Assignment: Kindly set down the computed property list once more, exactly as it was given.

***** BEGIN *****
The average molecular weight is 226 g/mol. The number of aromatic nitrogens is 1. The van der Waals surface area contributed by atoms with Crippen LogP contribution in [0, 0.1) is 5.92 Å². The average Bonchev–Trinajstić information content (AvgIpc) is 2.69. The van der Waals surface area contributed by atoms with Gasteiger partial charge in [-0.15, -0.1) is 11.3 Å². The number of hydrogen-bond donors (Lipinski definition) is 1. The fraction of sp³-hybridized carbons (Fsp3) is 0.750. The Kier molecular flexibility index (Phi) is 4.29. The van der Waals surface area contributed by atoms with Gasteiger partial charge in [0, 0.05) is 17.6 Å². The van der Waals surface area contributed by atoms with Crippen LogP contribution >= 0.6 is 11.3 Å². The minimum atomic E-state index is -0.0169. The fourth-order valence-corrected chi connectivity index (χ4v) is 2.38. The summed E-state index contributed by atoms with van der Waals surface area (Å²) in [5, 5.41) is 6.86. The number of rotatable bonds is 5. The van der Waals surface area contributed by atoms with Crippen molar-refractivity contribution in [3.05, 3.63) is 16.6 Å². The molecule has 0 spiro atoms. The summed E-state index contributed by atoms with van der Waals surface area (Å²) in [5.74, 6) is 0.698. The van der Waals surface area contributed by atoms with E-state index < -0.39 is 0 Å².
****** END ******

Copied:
The average molecular weight is 226 g/mol. The number of aromatic nitrogens is 1. The van der Waals surface area contributed by atoms with Crippen LogP contribution in [0, 0.1) is 5.92 Å². The average Bonchev–Trinajstić information content (AvgIpc) is 2.69. The van der Waals surface area contributed by atoms with Gasteiger partial charge in [-0.15, -0.1) is 11.3 Å². The number of hydrogen-bond donors (Lipinski definition) is 1. The fraction of sp³-hybridized carbons (Fsp3) is 0.750. The Kier molecular flexibility index (Phi) is 4.29. The van der Waals surface area contributed by atoms with Gasteiger partial charge in [0, 0.05) is 17.6 Å². The van der Waals surface area contributed by atoms with Crippen LogP contribution >= 0.6 is 11.3 Å². The minimum atomic E-state index is -0.0169. The fourth-order valence-corrected chi connectivity index (χ4v) is 2.38. The summed E-state index contributed by atoms with van der Waals surface area (Å²) in [5, 5.41) is 6.86. The number of rotatable bonds is 5. The van der Waals surface area contributed by atoms with Crippen molar-refractivity contribution in [3.05, 3.63) is 16.6 Å². The molecule has 0 spiro atoms. The summed E-state index contributed by atoms with van der Waals surface area (Å²) in [5.74, 6) is 0.698. The van der Waals surface area contributed by atoms with E-state index < -0.39 is 0 Å².